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Belgium - Elections 2019

Prime Minister Charles Michel was left leading a minority administration 09 December 2018 after the Flemish nationalist party quit the ruling coalition over his support of a UN migration pact. The New Flemish Alliance (N-VA), the largest of the coalitions four parties, had earlier threatened to leave if Michel backed the accord, which has become a cause celebre for European anti-immigration parties. Belgiums King Philippe accepted the resignations of the N-VAs ministers after meeting with Michel at the royal palace. The move left Michel's liberal Reformist Movement (MR) along with his Flemish liberal Open VLD and Christian Democrats (CD&V) coalition partners with only 52 of 150 seats in parliament. The departure of the Flemish party meant Michel would lack a parliamentary majority for five months ahead of legislative elections scheduled for late May 2019.

Embattled Belgian Prime Minister Charles Michel announced on 18 December 2018 that he would step down as leader of his country's government. The move came after he lost a vote of confidence in Belgium's parliament. The vote was brought forth by the French-speaking Socialist Party and the Green Party. Michel immediately notified King Philippe of his decision to step down. The resignation comes two days after demonstrations against the pact in central Brussels descended into scuffles, with police forced to use tear gas and water cannon to restore order. Thousands of people in the Belgian capital of Brussels recently followed the call of right-wing groups and demonstrated against the UN migration pact. According to police, about 5,500 people took part in the "march against Marrakech". After a debate in parliament where opposition parties refused to lend their support to allow his government to keep working until legislative elections in May 2019, Michel announced he would quit.

The Prime Minister had the political courage to sacrifice his alliance with the N-VA to support the Migration Pact. "The socialist and ecologist opposition wanted a trophy and got it, " said MR group leader David Clarinval. "There was a refusal of the outstretched hand when the Prime Minister was very far in concrete proposals " of cooperation with the parliament, including the reduction of VAT on electricity, purchasing power, the interprofessional agreement, added Mr. Clarinval. " It was understood during the break that the opposition wanted the head of the Prime Minister, it was confirmed with the announcement of the tabling of a motion of non confidence".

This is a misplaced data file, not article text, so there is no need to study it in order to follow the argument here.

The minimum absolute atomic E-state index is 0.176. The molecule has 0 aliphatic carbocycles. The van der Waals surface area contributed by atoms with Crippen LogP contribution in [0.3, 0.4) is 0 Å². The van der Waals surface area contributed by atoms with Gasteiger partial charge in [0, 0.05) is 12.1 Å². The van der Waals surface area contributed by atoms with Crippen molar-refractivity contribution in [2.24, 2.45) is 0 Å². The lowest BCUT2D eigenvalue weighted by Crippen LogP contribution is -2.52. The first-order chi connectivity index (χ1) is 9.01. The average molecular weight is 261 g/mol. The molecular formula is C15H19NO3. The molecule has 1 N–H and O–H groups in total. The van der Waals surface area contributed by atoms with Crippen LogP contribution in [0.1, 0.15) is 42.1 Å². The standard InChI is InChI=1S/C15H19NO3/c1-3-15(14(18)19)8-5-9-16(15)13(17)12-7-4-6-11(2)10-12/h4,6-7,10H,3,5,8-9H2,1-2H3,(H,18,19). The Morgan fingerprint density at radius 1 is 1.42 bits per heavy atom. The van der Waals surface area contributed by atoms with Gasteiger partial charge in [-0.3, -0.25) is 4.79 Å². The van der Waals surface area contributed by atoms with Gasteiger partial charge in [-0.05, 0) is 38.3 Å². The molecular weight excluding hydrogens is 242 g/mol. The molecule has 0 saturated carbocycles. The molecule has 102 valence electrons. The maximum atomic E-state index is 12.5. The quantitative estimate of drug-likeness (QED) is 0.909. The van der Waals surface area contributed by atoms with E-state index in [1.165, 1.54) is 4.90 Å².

The Federation of Enterprises of Belgium (FEB) deeply regrets the situation of political uncertainty brought about by the resignation of the Michel government. " Entrepreneurs and investors have a horror of this, " said FEB boss Pieter Timmermans. "There were a lot of things that were almost tied up and they were waiting for approval in plenary, so how do you know what's going to happen now?" It's like reading in the coffee grounds," said Timmermans. "The current political situation is one of uncertainty, which is still hated by entrepreneurs and investors, which is unfortunate: the lack of treatment of files such as the inter-professional agreement represents a missed opportunity", according to the boss of the FEB.

The decision whether or not to hold early elections depends on the government, which has not shown the intention so far to go in this direction. Several parties have an interest in early elections. Or, in any case, should not be afraid, it is in the order Ecolo, Groen, the PTB. It is less obvious, the VLD was in the process of rebuilding. Finally, the N-VA. It remained down compared to its score of 2014 but remained ultra-dominant and politically almost inevitable.

N-VA had been part of Prime Minister Charles Michel's center-right coalition until December 2018, when it pulled out of government in protest of Michel's decision to sign Belgium onto the UN Global Migration Compact in an attempt to woo far-right voters. To avoid snap elections, King Philippe appointed a caretaker government with Michel at the helm that also includes the Christian Democratic CD&V and the centrist Open VLD.

Belgium was looking at a tough political as results of the country's 26 May 2019 national elections delivered fragmented results divided on language lines, with little political consensus. This prompted fears that Belgium could once again face a lengthy period without a government, as it did when 2010 elections led to a record-breaking 541 days without a government. Voting is mandatory in Belgium, and some 8 million voters went to the polls in the Flemish-speaking northern region of Flanders, the French-speaking southern area of Wallonia, and the capital Brussels, to elect their national and regional representatives at the same time as the country voted in EU elections.

The far-right Vlaams Belang party made major gains, jumping over 12 points to finish with 18.5% of the vote. However, most of Belgium's other parties have long maintained that they would not form a governing coalition with the right-wing populists. Despite this success, the more moderate Flemish nationalist party the N-VA looked likely to remain the largest party in parliament. However, it conceded defeat as it tumbled from 20.26% in the last election to just over 16% this time. N-VA tentatively suggested that it would be open to coalition talk with Vlaams Belang. Meanwhile, Prime Minister Michel's Francophone MR party fell to 7.5%, a loss of around 2 points, while Wallonia's Socialist party garnered 9.4% of the vote.

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